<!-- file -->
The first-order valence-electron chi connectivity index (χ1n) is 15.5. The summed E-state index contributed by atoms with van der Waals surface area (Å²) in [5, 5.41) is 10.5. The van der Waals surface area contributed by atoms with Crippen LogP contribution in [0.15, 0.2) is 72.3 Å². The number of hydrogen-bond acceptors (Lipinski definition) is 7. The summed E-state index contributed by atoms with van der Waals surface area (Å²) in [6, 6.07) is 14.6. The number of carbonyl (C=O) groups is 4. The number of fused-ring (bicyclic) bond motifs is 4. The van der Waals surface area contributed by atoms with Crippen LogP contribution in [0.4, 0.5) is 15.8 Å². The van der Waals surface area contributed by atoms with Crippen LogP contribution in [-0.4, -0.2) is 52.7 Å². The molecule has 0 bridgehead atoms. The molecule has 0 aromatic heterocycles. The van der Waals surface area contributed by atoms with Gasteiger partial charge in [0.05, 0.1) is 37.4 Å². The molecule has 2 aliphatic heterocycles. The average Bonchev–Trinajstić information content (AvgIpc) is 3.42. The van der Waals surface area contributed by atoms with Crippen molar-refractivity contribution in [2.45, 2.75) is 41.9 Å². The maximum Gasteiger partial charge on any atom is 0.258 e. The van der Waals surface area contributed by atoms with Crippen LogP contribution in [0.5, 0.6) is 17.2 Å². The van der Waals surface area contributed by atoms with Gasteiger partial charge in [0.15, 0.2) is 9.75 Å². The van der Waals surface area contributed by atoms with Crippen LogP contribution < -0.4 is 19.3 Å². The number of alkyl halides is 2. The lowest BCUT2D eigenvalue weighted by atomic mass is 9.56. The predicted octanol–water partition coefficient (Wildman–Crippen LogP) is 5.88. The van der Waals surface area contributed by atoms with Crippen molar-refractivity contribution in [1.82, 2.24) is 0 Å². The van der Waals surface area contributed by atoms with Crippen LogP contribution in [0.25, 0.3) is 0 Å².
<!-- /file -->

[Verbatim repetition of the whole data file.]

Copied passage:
The first-order valence-electron chi connectivity index (χ1n) is 15.5. The summed E-state index contributed by atoms with van der Waals surface area (Å²) in [5, 5.41) is 10.5. The van der Waals surface area contributed by atoms with Crippen LogP contribution in [0.15, 0.2) is 72.3 Å². The number of hydrogen-bond acceptors (Lipinski definition) is 7. The summed E-state index contributed by atoms with van der Waals surface area (Å²) in [6, 6.07) is 14.6. The number of carbonyl (C=O) groups is 4. The number of fused-ring (bicyclic) bond motifs is 4. The van der Waals surface area contributed by atoms with Crippen LogP contribution in [0.4, 0.5) is 15.8 Å². The van der Waals surface area contributed by atoms with Crippen LogP contribution in [-0.4, -0.2) is 52.7 Å². The molecule has 0 bridgehead atoms. The molecule has 0 aromatic heterocycles. The van der Waals surface area contributed by atoms with Gasteiger partial charge in [0.05, 0.1) is 37.4 Å². The molecule has 2 aliphatic heterocycles. The average Bonchev–Trinajstić information content (AvgIpc) is 3.42. The van der Waals surface area contributed by atoms with Crippen molar-refractivity contribution in [2.45, 2.75) is 41.9 Å². The maximum Gasteiger partial charge on any atom is 0.258 e. The van der Waals surface area contributed by atoms with Crippen LogP contribution in [0.5, 0.6) is 17.2 Å². The van der Waals surface area contributed by atoms with Gasteiger partial charge in [0.15, 0.2) is 9.75 Å². The van der Waals surface area contributed by atoms with Crippen LogP contribution < -0.4 is 19.3 Å². The number of alkyl halides is 2. The lowest BCUT2D eigenvalue weighted by atomic mass is 9.56. The predicted octanol–water partition coefficient (Wildman–Crippen LogP) is 5.88. The van der Waals surface area contributed by atoms with Crippen molar-refractivity contribution in [1.82, 2.24) is 0 Å². The van der Waals surface area contributed by atoms with Crippen LogP contribution in [0.25, 0.3) is 0 Å².